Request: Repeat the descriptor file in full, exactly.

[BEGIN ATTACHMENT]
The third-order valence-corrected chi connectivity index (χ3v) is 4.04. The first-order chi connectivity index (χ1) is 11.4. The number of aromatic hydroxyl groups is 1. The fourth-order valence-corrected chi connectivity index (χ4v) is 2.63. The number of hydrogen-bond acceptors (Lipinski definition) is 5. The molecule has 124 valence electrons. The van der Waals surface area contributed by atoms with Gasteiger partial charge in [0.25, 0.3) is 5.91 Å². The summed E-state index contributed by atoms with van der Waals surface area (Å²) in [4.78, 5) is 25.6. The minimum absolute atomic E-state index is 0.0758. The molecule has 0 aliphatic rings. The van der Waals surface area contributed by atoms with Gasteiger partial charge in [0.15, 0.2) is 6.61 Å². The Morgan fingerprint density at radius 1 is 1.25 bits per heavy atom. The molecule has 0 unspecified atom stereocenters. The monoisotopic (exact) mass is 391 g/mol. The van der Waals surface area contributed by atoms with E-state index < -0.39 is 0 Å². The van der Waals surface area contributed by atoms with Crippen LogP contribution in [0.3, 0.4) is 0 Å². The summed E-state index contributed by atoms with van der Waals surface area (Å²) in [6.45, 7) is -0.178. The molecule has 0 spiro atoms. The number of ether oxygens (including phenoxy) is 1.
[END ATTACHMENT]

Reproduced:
The third-order valence-corrected chi connectivity index (χ3v) is 4.04. The first-order chi connectivity index (χ1) is 11.4. The number of aromatic hydroxyl groups is 1. The fourth-order valence-corrected chi connectivity index (χ4v) is 2.63. The number of hydrogen-bond acceptors (Lipinski definition) is 5. The molecule has 124 valence electrons. The van der Waals surface area contributed by atoms with Gasteiger partial charge in [0.25, 0.3) is 5.91 Å². The summed E-state index contributed by atoms with van der Waals surface area (Å²) in [4.78, 5) is 25.6. The minimum absolute atomic E-state index is 0.0758. The molecule has 0 aliphatic rings. The van der Waals surface area contributed by atoms with Gasteiger partial charge in [0.15, 0.2) is 6.61 Å². The Morgan fingerprint density at radius 1 is 1.25 bits per heavy atom. The molecule has 0 unspecified atom stereocenters. The monoisotopic (exact) mass is 391 g/mol. The van der Waals surface area contributed by atoms with E-state index < -0.39 is 0 Å². The van der Waals surface area contributed by atoms with Crippen LogP contribution in [0.3, 0.4) is 0 Å². The summed E-state index contributed by atoms with van der Waals surface area (Å²) in [6.45, 7) is -0.178. The molecule has 0 spiro atoms. The number of ether oxygens (including phenoxy) is 1.